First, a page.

Running Projects

KIT Graduate School for Cyber Security

We are about to establish a graduate school on inter-disciplinary research in cyber security. The CyberSec School allows for establishing the necessary structures for bringing together doctorate researcher across cyber security disciplines. This will particularly benefit current and future (externally) funded research training groups. We are convinced that in cyber security it is of tremendous importance to have a holistic view of the system and a deep understanding of different disciplines to ensure that new developments can interlock across all levels of an IT system.

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  • Funding: Federal Ministry of Education and Research (BMBF) and "Ministerium für Wissenschaft, Forschung und Kunst BW" (MWK-BW)
  • Duration: 2021 — 2026

SAP Cooperation Project SECML

The project "SECML: Secure and Robust Machine Learning for IoT Systems" aims at independent research on secure and robust learning methods with the option of evaluating the developed approaches on a diverse range of IoT applications at SAP and its customers. Next to the robustness, also the efficient execution of such systems on devices with limited hardware resources will be investigated. Moreover, we are researching methods to detect (attempts of) attacks on systems irrespective of their robustness level.

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  • Funding: SAP and SAP Research
  • Duration: 2020 — 2023

KASTEL — Engineering Secure Systems (ESS)

The former BMBF competence center KASTEL has been continued as HGF topic "Engineering Secure Systems" in the Helmholtz Association, where we research a wide range of topics in information security. The "Intelligent System Security" research group contributes to three out of four subtopics, working on applications such as energy systems, production systems, and also fundamental methods. In particular, we investigate explainable machine learning for computer security tasks, adaptive machine learning for attack detection, and feedback-driven testing.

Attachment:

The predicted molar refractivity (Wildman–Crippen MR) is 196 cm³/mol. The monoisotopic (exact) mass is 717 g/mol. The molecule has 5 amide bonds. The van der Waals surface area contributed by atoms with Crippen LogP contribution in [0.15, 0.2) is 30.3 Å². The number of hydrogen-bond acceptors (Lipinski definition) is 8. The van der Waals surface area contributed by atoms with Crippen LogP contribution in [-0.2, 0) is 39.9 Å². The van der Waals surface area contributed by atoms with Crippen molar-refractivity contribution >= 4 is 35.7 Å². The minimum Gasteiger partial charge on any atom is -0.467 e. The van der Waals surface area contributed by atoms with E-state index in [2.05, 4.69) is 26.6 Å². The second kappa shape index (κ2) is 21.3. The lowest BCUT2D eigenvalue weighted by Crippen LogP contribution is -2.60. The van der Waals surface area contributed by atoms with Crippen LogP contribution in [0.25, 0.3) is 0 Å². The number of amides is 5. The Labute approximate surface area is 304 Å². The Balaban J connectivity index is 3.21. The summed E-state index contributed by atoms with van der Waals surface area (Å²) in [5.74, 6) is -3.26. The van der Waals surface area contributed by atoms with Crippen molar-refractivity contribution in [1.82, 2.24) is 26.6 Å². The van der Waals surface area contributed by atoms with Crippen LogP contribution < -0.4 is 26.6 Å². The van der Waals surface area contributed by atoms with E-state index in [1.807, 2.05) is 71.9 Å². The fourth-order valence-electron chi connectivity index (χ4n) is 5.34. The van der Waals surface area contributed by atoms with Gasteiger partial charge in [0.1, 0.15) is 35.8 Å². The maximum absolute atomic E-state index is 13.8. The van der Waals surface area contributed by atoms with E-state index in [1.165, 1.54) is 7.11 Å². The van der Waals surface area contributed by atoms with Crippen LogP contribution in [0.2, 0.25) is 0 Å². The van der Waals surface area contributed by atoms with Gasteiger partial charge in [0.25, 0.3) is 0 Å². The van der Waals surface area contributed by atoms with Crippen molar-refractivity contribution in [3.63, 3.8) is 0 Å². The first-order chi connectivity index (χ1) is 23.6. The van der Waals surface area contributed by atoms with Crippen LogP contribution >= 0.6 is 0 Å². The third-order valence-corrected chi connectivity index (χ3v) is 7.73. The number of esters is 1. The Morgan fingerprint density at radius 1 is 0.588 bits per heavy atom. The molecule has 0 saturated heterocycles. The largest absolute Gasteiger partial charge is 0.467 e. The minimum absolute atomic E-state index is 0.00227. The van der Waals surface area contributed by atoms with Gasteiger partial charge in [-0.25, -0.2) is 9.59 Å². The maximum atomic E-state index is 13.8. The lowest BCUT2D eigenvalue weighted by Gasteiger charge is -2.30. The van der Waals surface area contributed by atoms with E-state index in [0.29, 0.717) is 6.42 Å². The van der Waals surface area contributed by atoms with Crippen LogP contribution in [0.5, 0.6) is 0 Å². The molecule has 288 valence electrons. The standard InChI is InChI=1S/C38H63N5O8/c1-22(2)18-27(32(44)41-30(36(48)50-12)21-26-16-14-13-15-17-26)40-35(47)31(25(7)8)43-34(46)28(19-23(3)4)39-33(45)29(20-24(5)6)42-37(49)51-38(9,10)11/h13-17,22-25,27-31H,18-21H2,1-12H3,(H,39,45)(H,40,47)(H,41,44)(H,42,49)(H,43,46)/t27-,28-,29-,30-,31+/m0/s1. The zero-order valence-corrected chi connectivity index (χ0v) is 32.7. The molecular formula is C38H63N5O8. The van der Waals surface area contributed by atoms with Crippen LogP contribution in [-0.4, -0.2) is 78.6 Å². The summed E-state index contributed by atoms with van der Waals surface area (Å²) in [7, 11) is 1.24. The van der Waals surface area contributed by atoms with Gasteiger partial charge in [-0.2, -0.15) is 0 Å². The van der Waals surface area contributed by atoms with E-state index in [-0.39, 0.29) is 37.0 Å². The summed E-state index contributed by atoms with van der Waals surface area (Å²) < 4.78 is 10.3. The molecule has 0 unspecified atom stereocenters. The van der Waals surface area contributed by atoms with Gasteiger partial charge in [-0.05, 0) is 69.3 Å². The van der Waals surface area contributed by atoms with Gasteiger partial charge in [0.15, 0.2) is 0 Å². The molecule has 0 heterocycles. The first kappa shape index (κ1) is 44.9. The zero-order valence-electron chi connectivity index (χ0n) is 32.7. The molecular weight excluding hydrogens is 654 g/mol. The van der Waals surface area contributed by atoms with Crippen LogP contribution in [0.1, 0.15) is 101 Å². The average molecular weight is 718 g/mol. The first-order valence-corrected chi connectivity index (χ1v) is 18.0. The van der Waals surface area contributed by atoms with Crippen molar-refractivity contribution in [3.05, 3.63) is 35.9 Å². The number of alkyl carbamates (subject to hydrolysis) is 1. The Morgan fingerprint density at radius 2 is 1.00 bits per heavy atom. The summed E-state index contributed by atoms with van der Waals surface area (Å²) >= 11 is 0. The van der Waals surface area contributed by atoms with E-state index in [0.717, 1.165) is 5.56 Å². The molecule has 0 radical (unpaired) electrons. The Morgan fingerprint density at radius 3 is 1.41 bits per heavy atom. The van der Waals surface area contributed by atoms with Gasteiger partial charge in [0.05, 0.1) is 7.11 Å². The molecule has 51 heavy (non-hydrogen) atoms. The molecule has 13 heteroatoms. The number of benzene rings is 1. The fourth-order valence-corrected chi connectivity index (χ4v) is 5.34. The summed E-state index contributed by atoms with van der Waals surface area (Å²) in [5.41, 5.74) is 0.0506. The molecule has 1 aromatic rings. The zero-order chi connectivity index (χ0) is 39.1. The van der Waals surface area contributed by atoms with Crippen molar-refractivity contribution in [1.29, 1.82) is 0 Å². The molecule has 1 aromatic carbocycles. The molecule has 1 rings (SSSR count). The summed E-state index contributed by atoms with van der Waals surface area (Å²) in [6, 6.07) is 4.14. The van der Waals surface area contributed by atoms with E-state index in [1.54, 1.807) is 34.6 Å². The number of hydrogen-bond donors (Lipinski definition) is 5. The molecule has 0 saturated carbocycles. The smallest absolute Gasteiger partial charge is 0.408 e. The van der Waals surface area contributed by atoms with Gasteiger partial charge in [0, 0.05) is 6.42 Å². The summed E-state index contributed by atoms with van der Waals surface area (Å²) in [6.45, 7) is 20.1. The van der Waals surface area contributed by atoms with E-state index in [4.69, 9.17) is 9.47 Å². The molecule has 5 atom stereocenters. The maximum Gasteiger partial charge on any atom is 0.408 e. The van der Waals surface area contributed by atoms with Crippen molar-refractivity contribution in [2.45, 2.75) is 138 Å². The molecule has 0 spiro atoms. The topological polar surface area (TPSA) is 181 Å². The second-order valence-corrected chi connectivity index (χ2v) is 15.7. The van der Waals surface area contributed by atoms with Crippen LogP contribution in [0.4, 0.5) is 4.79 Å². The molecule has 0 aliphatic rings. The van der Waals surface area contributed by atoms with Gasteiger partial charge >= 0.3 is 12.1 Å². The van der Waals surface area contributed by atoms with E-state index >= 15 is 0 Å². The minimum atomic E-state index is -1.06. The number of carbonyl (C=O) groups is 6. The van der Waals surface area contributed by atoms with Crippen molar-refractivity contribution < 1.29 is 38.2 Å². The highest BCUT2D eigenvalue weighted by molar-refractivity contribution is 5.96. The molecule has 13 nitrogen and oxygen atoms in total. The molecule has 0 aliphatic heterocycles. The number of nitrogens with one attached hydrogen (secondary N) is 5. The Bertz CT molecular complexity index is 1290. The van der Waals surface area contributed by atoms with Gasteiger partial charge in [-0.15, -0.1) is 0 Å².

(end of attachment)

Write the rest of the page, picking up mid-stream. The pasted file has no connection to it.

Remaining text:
Past Projects

KI-BW Project "Posion Ivy"

The research project "Poison Ivy: Detection and Prevention of data-based Backdoors" is dedicated to research methods to prevent and detect backdoors in AI applications. Learning-based systems are driven by large amounts of data and thus are prone to attacks that stealthily manipulate training data. We develop approaches to secure learning-based systems in practice, monitor access to detect attacks early on and help inspect learned models for manipulations to prevent backdoors.

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  • Funding: "Ministerium für Wirtschaft, Arbeit und Wohnungsbau Baden-Württemberg"
  • Duration: 2021